Skip to main content

Not pussyfooting? I must have been misinformed.

The Avengers
2.26: Lobster Quadrille

Not so much a damp squib to go out on as a charred lobster. Quadrille is okay, but far from the best of season send-offs. It’s not such a spotlight episode for Cathy either, since she spends a good deal of time tied up, with much of the proceedings lent to Steed’s overt flirtation with Katie (Jennie Linden, Barbara in Dr. Who and the Daleks). It does, however, grant Mrs Gale a proper leaving scene, loaded with Bond references (or should that be innuendos?)


Although, in fairness, the climax revolves around the question of who died in a blaze, Cathy or Quentin Slim (Corin Redgrave), which probably had an added frisson for viewers, who all doubtless knew she was off to star in Goldfinger; maybe they really would kill off Cathy?


It’s interesting how horribly dark the ending actually is, irrespective of her survival. Captain Slim (Leslie Sands, solid on the measured, stoic delivery) has spent the duration expressly unable to quit grieving for his drowned son; when he finally discovers Quentin is alive (he has been smuggling drugs, using the family fishing business as a cover), it’s too late, as Quentin has been burnt to a crisp.


Slim: That’s a friend of mine with an insatiable appetite for lobsters. I have to keep half a dozen for him a week. He will eat them with soy sauce, though. Ruins the flavour.

Steed is posing as the man from the Ministry of Agriculture and Fishery in Brian Clemens’ pseudonymous teleplay (he’s credited as Richard Lucas), with a plot that includes an apparently tangential chess shop (game moves are used as a code in the smuggling operation, but quite why this requires Burt Kwouk’s owner’s involvement is unclear; still, the props department evidently had fun with the over-sized pieces).


Also featuring are Gary Watson (Terrall in The Evil of the Daleks) and Norman Scace (The Prisoner: Hammer into Anvil) as a pathologist who gave up medicine as “the patients think they know better than the doctors”.


Mason: One unexpected move from a partner can mean… checkmate, Mrs Gale.

The intrigue itself is fairly staid, however. Indeed, Steed chatting up Katie (at a - Grimsby? – restaurant bedecked in Alice in Wonderland cutouts) is by far the most engaging part (there’s a particularly notable overhead shot where it looks like he has her all to himself).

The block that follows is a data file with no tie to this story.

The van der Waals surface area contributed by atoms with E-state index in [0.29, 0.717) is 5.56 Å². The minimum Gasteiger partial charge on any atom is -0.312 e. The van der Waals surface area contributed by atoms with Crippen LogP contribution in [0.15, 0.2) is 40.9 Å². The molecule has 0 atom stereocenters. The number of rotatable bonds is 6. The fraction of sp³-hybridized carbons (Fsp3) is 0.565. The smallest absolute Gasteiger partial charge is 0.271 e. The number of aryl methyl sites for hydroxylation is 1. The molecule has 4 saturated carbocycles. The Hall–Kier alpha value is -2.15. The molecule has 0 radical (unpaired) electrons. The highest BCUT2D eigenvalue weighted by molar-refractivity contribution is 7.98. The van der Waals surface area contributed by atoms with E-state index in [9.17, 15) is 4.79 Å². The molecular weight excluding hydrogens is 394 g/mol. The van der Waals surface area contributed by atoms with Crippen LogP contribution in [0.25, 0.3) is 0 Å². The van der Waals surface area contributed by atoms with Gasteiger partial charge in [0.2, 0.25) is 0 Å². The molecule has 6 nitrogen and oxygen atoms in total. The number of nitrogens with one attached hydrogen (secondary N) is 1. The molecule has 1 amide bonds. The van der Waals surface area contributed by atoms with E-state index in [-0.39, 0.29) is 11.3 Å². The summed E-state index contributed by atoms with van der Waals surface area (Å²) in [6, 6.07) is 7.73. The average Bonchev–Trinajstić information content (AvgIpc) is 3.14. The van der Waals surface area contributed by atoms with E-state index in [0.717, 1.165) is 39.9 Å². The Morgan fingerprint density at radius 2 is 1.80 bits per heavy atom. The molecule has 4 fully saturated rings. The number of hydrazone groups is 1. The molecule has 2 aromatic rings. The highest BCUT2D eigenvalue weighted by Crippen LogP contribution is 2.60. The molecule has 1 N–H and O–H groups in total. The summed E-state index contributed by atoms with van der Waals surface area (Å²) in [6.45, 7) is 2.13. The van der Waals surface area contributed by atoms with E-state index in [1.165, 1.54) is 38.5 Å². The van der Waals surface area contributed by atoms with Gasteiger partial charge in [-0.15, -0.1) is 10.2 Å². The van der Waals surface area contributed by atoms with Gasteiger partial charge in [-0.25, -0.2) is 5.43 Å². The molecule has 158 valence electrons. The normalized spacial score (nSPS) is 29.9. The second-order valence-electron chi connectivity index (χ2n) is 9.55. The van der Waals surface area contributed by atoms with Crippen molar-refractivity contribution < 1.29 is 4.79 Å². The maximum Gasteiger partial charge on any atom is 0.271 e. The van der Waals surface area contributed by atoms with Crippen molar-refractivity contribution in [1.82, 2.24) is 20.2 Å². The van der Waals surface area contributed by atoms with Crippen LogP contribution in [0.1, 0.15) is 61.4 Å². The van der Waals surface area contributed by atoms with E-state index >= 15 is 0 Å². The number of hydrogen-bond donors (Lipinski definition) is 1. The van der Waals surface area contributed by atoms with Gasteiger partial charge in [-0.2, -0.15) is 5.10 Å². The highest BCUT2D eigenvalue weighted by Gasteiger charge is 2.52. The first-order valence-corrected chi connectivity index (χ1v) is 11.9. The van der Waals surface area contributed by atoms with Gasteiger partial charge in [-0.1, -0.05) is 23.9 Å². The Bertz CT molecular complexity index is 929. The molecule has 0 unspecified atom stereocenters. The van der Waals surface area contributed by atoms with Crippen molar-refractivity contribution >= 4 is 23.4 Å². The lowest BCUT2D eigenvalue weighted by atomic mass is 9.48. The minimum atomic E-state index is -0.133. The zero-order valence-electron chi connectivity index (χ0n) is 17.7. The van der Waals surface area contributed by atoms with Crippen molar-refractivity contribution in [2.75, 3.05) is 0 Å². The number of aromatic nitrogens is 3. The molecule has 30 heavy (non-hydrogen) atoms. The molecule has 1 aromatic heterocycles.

The coda finds Cathy off to the Bahamas on holiday, with Steed trying to persuade her to take another job, “Since you’re going to be out there anyway, pussyfooting along the sun-soaked shores…” At least Steed doesn’t also drop in a “There’ll be sand galore there”. Appropriately, as soon as Cathy’s out the door, he’s on the phone to his next associate with nary a pause for reflection or regret. Which is understandable, as that next associate will be-


Season Three Top 10

1. Dressed to Kill
2. The Wringer
3. Brief for Murder
4. Esprit De Corps
5. Build a Better Mousetrap
6. Death a la Carte
7. The Nutshell
8. The Charmers
9. Mandrake
10. The Secrets Broker










Agree? Disagree? Mildly or vehemently? Let me know in the comments below.

Comments

Popular posts from this blog

They'll think I've lost control again and put it all down to evolution.

Time Bandits (1981) (SPOILERS) Terry Gilliam had co-directed previously, and his solo debut had visual flourish on its side, but it was with Time Bandits that Gilliam the auteur was born. The first part of his Trilogy of Imagination, it remains a dazzling work – as well as being one of his most successful – rich in theme and overflowing with ideas while resolutely aimed at a wide (family, if you like) audience. Indeed, most impressive about Time Bandits is that there’s no evidence of self-censoring here, of attempting to make it fit a certain formula, format or palatable template.

Oh, you got me right in the pantaloons, partner.

The Party (1968) (SPOILERS) Blake Edwards’ semi-improvisational reunion with Peter Sellers is now probably best known for – I was going to use an elephant-in-the-room gag, but at least one person already went there – Sellers’ “brown face”. And it isn’t a decision one can really defend, even by citing The Party ’s influence on Bollywood. Satyajit Ray had also reportedly been considering working with Sellers… and then he saw the film. One can only assume he’d missed similar performances in The Millionairess and The Road to Hong Kong ; in the latter case, entirely understandable, if not advisable. Nevertheless, for all the flagrant stereotyping, Sellers’ bungling Hrundi V Bakshi is a very likeable character, and indeed, it’s the piece’s good-natured, soft centre – his fledgling romance with Claudine Longet’s Michele – that sees The Party through in spite of its patchy, hit-and-miss quality.

I never strangled a chicken in my life!